AnnaDirected by Hiromasa Yonebayashi (Arrietty) and based on the book by Joan G Robinson, this gently observed story is full of the as expected gorgeous hand-drawn animation with obsessive attention to detail and captivating, quirky characters.  Anna is introverted and got her issues, whilst Marnie, the girl in the mansion is the exact opposite; free spirited and full of energy, but also hides her own troubles.  I really enjoyed the mystery of this, the fantasy elements reminding me of that classic children’s tale The Secret Garden, and it was fun having my own ideas where it was all going.  Yet the movie is clever enough to lead you in one direction then take a sudden turn that for me proved even more surprising … and rather powerful.  It also got quite creepy in places and for a moment I wondered just how dark this story was going to get.  Yet as a swansong for the famed studio, this may lack some of the absolute visual wonder of say Spirited Away but it’s more subtle yet no less engrossing story proved a worthy conclusion to an illustrious legacy.

I’m going to miss having new Ghibli to look forward to.  Although I’m grateful they’ve given us such works of art, like this to cherish for years to come.

Verdict:  4 /5

Arrietty


Viewed – 13 January 2012  Blu-ray

I have to admit, I am a great admirer of the movies from acclaimed Japanese animation masters Studio Ghibli, with Spirited Away and Ponyo being two of my favourites.  This latest entry tells the tale of a tiny girl, who along with her mother and father, live under the floor boards of a huge house, unbeknownst to the humans occupying it.  At night they creep out to scavenge for supplies in order to survive … but it’s not stealing, they are Borrowers, as in the classic children’s books by Mary Norton.  Stepping into the shoes of recently retired studio head Hayao Miyzaki is Hiromasa Yonebayashi in his directing debut, and let’s just say, the studio is in good hands.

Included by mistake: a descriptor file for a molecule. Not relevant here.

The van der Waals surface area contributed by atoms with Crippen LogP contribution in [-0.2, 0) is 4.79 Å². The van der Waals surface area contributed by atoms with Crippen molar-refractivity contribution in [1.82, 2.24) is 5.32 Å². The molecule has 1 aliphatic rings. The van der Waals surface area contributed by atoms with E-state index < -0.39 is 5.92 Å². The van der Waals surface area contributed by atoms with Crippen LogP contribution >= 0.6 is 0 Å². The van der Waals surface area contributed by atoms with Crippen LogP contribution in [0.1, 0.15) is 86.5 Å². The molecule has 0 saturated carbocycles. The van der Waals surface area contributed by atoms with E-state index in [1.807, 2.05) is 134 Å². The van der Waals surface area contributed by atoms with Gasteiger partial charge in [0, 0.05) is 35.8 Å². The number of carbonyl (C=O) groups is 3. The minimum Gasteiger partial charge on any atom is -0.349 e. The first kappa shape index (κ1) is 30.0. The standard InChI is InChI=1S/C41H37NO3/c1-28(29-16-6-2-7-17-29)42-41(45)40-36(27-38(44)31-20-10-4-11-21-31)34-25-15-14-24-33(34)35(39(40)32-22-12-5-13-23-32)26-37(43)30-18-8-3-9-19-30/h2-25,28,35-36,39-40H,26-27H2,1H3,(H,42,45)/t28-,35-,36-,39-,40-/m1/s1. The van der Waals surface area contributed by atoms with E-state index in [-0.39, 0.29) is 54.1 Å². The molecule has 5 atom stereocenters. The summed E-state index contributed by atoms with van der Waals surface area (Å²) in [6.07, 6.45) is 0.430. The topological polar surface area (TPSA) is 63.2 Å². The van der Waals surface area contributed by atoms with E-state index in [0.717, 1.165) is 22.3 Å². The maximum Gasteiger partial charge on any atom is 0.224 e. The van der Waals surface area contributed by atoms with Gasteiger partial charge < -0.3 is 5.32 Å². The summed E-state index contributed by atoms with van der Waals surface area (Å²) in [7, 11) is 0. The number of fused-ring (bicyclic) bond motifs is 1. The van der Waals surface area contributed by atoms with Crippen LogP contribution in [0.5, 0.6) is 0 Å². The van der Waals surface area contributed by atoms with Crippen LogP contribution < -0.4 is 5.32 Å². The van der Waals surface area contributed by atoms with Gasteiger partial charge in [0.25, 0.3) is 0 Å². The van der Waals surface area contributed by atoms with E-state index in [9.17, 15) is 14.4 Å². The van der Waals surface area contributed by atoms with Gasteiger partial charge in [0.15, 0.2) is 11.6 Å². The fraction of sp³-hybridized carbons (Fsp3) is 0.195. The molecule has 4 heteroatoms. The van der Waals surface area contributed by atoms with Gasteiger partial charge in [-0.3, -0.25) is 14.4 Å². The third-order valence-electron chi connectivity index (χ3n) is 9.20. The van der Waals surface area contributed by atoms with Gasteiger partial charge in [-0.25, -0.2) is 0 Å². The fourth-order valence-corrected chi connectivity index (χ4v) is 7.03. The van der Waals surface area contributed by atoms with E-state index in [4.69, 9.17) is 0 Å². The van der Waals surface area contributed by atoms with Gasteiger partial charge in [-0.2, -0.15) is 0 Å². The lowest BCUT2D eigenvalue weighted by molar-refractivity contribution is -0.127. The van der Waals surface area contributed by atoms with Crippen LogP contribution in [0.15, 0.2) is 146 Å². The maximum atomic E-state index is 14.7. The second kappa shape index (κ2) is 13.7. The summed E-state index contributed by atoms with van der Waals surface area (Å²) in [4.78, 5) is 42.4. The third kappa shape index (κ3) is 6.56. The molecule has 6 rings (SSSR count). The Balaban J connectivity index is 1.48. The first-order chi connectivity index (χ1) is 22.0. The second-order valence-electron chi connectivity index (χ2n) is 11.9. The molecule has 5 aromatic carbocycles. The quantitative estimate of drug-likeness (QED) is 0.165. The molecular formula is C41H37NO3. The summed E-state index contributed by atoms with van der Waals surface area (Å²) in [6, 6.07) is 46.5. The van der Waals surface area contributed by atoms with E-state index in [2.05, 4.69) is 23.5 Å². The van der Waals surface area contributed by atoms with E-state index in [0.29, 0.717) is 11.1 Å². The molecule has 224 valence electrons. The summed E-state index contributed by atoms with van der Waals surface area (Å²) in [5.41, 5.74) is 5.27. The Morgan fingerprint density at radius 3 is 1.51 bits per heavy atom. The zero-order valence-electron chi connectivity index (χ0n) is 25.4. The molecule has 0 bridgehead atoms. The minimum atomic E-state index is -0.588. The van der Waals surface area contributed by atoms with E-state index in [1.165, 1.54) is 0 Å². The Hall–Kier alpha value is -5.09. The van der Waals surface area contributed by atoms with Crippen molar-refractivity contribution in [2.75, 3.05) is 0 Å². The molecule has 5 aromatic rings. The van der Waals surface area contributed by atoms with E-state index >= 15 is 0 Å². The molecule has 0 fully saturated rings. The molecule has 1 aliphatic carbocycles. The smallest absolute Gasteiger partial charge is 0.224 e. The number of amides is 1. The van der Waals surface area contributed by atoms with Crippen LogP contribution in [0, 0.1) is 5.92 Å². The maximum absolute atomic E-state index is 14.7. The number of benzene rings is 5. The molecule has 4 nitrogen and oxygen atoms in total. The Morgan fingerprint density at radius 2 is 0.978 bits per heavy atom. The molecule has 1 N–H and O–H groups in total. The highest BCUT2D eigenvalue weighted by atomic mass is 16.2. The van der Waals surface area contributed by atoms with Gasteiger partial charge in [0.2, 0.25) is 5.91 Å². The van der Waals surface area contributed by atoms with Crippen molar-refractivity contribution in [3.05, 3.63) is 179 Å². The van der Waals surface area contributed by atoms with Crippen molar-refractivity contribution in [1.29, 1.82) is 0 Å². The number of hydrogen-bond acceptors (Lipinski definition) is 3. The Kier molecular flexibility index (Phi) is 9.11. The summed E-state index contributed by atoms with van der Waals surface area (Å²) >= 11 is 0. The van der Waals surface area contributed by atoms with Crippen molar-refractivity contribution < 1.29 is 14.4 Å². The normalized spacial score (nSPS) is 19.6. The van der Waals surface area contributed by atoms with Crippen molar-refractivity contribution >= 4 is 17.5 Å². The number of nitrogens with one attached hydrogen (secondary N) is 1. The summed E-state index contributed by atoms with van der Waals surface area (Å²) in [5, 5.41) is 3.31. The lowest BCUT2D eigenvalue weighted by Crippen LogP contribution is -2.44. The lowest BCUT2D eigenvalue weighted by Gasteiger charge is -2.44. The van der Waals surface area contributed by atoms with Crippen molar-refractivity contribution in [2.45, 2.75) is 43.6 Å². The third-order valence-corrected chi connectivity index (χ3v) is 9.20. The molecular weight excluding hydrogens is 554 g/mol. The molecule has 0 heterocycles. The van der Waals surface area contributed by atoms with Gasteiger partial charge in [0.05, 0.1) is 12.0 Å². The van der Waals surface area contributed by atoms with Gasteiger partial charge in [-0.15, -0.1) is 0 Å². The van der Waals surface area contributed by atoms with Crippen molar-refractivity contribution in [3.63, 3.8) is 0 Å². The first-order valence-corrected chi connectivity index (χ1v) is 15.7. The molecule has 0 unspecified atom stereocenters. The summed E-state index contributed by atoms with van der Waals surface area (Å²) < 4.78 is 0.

From the start, this is magical stuff.  The way the world of Arrietty and her family is captured, from their perspective is stunning, with as expected from Ghibli, wonderfully detailed animation and gorgeous art, making you feel like you are right there with them in a huge world.  The sound design is also exceptional and greatly adds to the atmosphere.  Arrietty’s story, that of a little girl who befriends a human boy suffering from a heart disease, is touching and well observed.  The voice casting is generally good, especially from The Lovely Bones’ Saoirse Ronan in the lead, although the boy proves less interesting, with a very bland, wooden performance … which does lessen the movie’s emotional impact.  The story also lacks the sort of peril you might expect, and it’s not all that exciting either.  Even when the house keeper makes an alarming discovery, and a rescue is set into motion – you never feel anyone is in particular danger.

Don’t get me wrong however, this is a movie that despite such gripes, is still filled with wonderful imagination and bags of personality, as well as beautiful animation and a very memorable theme tune.  I found the ending to be a bit of a let down, but overall … this still enchanted the hell out of me.

Verdict:  3.5 /5